What Kind of Strange Race Against Time Did Frank Sinatra Do When Recording “Strangers in the Night?”

Here is the latest in a series of examinations into urban legends about music and whether they are true or false. Click here to view an archive of the music urban legends featured so far.

MUSIC URBAN LEGEND: Frank Sinatra had to conduct an odd race against time to record “Strangers in the Night.”

The mid-60s was an interesting time for Frank Sinatra. He was now in his early 50s, but he was still competing with a new batch of younger singers with styles similar to his, like Bobby Darin. Popular music is usually a young man’s game, but Sinatra still had more clout than other artists, and by the mid-60s, he also had another thing – his own record label, Reprise!

The song that would become “Strangers in the Night” made its appearance on the film soundtrack to a minor release, A Man Could Get Killed, as an instrumental track. The song was written by the German composer Bert Kaempfert. However, English lyrics were being written as the film was coming out in March, and everyone could tell that the melody was going to be a major hit.

So suddenly there became a race to see who would be the person who released “the” version of the song, and as these things usually go, whoever gets it out first is the one who gets the most attention. The guys who wrote the English lyrics, Charles Singleton and Eddie Snyder, were sending out demos to pretty much every major singer out there.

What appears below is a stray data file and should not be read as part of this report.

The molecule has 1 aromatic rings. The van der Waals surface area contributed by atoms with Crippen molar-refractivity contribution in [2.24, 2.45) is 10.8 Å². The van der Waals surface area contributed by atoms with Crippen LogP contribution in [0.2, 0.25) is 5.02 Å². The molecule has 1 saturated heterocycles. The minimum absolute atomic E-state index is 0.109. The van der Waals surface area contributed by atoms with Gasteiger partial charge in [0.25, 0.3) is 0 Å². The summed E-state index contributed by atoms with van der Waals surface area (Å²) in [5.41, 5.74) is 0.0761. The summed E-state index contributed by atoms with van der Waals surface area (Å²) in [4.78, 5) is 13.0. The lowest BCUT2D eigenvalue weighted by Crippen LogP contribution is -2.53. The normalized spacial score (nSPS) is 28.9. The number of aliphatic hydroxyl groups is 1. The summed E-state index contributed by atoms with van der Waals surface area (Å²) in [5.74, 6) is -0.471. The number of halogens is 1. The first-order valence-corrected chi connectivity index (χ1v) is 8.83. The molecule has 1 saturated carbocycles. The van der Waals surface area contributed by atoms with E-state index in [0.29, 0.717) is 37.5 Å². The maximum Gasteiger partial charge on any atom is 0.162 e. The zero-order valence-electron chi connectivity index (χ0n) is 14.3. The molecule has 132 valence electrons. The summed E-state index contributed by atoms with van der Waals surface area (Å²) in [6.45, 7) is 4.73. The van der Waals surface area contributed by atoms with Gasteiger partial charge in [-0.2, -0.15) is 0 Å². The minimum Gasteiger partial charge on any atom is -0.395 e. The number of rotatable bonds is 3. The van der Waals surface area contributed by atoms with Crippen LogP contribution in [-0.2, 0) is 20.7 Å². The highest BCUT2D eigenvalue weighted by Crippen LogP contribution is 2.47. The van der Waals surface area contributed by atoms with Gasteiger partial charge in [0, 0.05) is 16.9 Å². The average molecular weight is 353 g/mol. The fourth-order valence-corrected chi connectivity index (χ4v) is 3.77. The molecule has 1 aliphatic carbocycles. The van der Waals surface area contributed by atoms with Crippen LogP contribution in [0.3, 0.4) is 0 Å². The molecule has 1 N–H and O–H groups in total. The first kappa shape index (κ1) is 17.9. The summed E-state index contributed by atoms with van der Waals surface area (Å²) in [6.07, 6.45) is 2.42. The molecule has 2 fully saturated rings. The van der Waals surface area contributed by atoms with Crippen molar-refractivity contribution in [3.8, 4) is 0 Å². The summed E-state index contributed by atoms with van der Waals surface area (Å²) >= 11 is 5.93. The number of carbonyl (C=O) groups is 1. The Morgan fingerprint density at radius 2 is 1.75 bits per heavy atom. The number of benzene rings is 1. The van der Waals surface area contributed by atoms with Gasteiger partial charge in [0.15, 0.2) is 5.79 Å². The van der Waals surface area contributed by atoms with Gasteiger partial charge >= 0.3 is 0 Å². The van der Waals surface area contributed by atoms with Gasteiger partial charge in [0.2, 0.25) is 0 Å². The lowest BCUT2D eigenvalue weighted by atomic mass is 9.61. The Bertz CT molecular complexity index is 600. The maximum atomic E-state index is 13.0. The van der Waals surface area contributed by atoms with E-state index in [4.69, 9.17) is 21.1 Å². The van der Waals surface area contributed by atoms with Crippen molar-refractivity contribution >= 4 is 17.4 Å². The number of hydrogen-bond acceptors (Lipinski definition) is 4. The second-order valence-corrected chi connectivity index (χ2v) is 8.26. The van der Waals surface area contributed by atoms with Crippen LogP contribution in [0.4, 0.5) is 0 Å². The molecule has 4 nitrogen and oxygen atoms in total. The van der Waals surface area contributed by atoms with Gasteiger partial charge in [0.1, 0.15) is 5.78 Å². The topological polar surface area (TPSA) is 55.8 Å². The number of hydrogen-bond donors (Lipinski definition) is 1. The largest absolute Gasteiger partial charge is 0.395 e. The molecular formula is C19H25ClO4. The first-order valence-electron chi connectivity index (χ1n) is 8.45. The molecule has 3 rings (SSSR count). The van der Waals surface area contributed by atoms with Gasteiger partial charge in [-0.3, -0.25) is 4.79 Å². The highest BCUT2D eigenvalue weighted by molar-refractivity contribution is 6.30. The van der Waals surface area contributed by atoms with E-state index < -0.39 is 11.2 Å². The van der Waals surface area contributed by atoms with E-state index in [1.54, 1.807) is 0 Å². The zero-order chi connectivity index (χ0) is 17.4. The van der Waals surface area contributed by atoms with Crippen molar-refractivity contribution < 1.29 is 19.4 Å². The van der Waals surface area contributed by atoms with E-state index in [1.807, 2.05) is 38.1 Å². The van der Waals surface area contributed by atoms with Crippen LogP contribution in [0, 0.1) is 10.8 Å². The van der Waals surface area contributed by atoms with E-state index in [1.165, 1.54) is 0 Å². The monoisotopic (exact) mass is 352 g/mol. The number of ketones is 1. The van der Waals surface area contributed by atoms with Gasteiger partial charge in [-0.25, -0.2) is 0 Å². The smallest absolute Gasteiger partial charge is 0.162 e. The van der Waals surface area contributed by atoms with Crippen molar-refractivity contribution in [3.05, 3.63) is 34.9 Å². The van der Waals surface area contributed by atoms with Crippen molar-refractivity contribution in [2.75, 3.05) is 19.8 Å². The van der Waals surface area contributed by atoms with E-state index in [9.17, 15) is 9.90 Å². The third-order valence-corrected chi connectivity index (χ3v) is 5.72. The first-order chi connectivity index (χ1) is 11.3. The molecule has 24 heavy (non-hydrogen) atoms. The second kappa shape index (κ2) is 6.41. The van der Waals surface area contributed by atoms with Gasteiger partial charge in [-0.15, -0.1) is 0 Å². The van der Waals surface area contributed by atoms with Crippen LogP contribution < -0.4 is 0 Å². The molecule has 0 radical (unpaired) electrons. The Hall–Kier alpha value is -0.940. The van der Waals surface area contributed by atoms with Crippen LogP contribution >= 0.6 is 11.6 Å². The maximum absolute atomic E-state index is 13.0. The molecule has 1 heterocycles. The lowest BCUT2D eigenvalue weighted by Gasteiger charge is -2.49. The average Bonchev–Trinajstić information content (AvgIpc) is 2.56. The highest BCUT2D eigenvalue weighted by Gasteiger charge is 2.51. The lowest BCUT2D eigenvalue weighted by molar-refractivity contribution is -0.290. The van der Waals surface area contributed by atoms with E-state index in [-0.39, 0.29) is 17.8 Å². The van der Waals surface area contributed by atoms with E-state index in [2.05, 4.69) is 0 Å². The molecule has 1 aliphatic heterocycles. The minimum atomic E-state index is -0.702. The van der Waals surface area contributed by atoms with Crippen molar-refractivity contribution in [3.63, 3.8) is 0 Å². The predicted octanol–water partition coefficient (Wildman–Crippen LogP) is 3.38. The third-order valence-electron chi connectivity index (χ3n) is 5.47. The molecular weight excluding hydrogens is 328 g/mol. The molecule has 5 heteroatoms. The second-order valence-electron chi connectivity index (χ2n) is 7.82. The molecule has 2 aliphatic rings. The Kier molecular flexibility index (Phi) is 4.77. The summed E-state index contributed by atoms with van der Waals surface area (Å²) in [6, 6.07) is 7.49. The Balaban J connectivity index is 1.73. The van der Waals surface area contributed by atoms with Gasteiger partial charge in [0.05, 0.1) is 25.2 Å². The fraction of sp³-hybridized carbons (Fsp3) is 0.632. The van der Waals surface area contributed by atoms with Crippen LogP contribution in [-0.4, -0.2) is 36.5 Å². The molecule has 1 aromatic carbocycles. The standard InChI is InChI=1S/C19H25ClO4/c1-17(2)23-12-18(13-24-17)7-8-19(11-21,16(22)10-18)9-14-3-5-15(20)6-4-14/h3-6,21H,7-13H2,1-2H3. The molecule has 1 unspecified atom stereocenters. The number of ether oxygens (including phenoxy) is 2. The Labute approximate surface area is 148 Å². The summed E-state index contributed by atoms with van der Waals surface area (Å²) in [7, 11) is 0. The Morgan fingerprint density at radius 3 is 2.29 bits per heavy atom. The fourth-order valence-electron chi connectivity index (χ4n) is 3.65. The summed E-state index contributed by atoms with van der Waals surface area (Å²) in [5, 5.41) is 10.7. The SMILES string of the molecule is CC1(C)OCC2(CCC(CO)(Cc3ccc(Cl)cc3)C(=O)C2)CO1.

Sinatra was worried that Bobby Darin, or more importantly, Jack Jones (who Sinatra tended to view as more of a threat at the time), would release the song before he did.

And that’s when he found out that Jones WAS going to release the song on April 13th – only three days away! So a strange race against time was under way!

So Sinatra quickly booked a studio (United Recording) and an orchestra, and in one night on April 11, 1966, they laid down the track for “Strangers in the Night.”

The single was released the next day, April 12th, and soon it was the biggest hit Sinatra had had in years, reaching #1 on the pop charts.

A month later, he recorded the rest of the album (songs mostly in the same style).

Jones’ version did not do as well (off of his album, The Impossible Dream)…

Neither did Bobby Darin’s version from that same year, as well (of of his album, Bobby Darin Sing the Shadows of Your Smile)…

Sinatra certainly could move fast when he had to!

The legend is…


Thanks to Rob Hughes for the great Kristofferson quotes!

Feel free (heck, I implore you!) to write in with your suggestions for future urban legends columns! My e-mail address is bcronin@legendsrevealed.com

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